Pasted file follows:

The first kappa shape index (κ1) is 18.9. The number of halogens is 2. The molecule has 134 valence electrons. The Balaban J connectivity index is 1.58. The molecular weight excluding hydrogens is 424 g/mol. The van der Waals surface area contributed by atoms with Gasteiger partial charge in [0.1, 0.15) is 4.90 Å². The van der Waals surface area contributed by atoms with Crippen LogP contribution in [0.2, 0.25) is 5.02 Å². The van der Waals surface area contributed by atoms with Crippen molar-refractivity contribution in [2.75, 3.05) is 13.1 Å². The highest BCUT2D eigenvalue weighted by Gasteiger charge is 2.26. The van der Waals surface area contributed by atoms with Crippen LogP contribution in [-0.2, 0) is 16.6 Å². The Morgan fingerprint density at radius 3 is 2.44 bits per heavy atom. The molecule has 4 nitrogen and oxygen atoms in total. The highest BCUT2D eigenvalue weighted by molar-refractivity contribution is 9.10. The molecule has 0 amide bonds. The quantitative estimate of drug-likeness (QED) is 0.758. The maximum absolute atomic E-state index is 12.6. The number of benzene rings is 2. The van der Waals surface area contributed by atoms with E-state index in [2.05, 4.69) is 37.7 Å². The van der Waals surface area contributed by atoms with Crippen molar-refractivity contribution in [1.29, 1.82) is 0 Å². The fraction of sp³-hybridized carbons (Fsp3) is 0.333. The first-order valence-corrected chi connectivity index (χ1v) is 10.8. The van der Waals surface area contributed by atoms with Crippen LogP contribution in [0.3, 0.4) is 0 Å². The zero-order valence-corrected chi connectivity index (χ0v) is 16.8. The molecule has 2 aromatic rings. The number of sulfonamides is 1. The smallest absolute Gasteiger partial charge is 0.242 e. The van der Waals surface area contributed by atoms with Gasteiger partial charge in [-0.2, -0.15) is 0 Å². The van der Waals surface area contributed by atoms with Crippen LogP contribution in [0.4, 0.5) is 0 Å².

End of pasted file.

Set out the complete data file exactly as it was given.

The first kappa shape index (κ1) is 18.9. The number of halogens is 2. The molecule has 134 valence electrons. The Balaban J connectivity index is 1.58. The molecular weight excluding hydrogens is 424 g/mol. The van der Waals surface area contributed by atoms with Gasteiger partial charge in [0.1, 0.15) is 4.90 Å². The van der Waals surface area contributed by atoms with Crippen LogP contribution in [0.2, 0.25) is 5.02 Å². The van der Waals surface area contributed by atoms with Crippen molar-refractivity contribution in [2.75, 3.05) is 13.1 Å². The highest BCUT2D eigenvalue weighted by Gasteiger charge is 2.26. The van der Waals surface area contributed by atoms with Crippen LogP contribution in [-0.2, 0) is 16.6 Å². The Morgan fingerprint density at radius 3 is 2.44 bits per heavy atom. The molecule has 4 nitrogen and oxygen atoms in total. The highest BCUT2D eigenvalue weighted by molar-refractivity contribution is 9.10. The molecule has 0 amide bonds. The quantitative estimate of drug-likeness (QED) is 0.758. The maximum absolute atomic E-state index is 12.6. The number of benzene rings is 2. The van der Waals surface area contributed by atoms with E-state index in [2.05, 4.69) is 37.7 Å². The van der Waals surface area contributed by atoms with Crippen molar-refractivity contribution in [1.29, 1.82) is 0 Å². The fraction of sp³-hybridized carbons (Fsp3) is 0.333. The first-order valence-corrected chi connectivity index (χ1v) is 10.8. The van der Waals surface area contributed by atoms with Crippen LogP contribution in [0.3, 0.4) is 0 Å². The zero-order valence-corrected chi connectivity index (χ0v) is 16.8. The molecule has 2 aromatic rings. The number of sulfonamides is 1. The smallest absolute Gasteiger partial charge is 0.242 e. The van der Waals surface area contributed by atoms with Gasteiger partial charge in [-0.2, -0.15) is 0 Å². The van der Waals surface area contributed by atoms with Crippen LogP contribution in [0.4, 0.5) is 0 Å².